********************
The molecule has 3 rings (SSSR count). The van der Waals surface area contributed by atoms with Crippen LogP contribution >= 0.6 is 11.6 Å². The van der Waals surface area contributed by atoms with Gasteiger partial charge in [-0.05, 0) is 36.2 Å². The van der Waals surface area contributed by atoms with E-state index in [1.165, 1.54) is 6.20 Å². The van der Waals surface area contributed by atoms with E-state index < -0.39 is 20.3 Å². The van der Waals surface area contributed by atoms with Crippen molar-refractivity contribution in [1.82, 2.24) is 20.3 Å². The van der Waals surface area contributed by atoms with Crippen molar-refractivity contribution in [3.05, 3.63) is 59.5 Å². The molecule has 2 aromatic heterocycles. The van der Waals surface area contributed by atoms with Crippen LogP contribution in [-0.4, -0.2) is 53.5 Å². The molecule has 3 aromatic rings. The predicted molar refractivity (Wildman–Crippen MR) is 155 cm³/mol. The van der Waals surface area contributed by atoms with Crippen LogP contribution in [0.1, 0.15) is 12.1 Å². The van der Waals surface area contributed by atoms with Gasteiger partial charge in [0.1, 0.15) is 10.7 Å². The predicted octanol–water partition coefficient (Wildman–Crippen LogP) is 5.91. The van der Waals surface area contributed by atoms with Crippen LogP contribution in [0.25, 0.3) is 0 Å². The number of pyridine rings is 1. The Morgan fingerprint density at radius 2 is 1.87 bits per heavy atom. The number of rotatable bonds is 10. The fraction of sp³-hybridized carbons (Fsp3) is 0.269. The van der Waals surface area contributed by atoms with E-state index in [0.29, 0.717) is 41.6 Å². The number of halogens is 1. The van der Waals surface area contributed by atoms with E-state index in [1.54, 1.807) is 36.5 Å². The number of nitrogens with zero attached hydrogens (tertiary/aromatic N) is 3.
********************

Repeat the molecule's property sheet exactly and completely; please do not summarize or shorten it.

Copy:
The molecule has 3 rings (SSSR count). The van der Waals surface area contributed by atoms with Crippen LogP contribution >= 0.6 is 11.6 Å². The van der Waals surface area contributed by atoms with Gasteiger partial charge in [-0.05, 0) is 36.2 Å². The van der Waals surface area contributed by atoms with E-state index in [1.165, 1.54) is 6.20 Å². The van der Waals surface area contributed by atoms with E-state index < -0.39 is 20.3 Å². The van der Waals surface area contributed by atoms with Crippen molar-refractivity contribution in [1.82, 2.24) is 20.3 Å². The van der Waals surface area contributed by atoms with Crippen molar-refractivity contribution in [3.05, 3.63) is 59.5 Å². The molecule has 2 aromatic heterocycles. The van der Waals surface area contributed by atoms with Crippen LogP contribution in [-0.4, -0.2) is 53.5 Å². The molecule has 3 aromatic rings. The predicted molar refractivity (Wildman–Crippen MR) is 155 cm³/mol. The van der Waals surface area contributed by atoms with Crippen LogP contribution in [0.1, 0.15) is 12.1 Å². The van der Waals surface area contributed by atoms with Gasteiger partial charge in [0.1, 0.15) is 10.7 Å². The predicted octanol–water partition coefficient (Wildman–Crippen LogP) is 5.91. The van der Waals surface area contributed by atoms with Crippen LogP contribution in [0.25, 0.3) is 0 Å². The number of pyridine rings is 1. The Morgan fingerprint density at radius 2 is 1.87 bits per heavy atom. The number of rotatable bonds is 10. The fraction of sp³-hybridized carbons (Fsp3) is 0.269. The van der Waals surface area contributed by atoms with E-state index in [0.29, 0.717) is 41.6 Å². The number of halogens is 1. The van der Waals surface area contributed by atoms with E-state index in [1.54, 1.807) is 36.5 Å². The number of nitrogens with zero attached hydrogens (tertiary/aromatic N) is 3.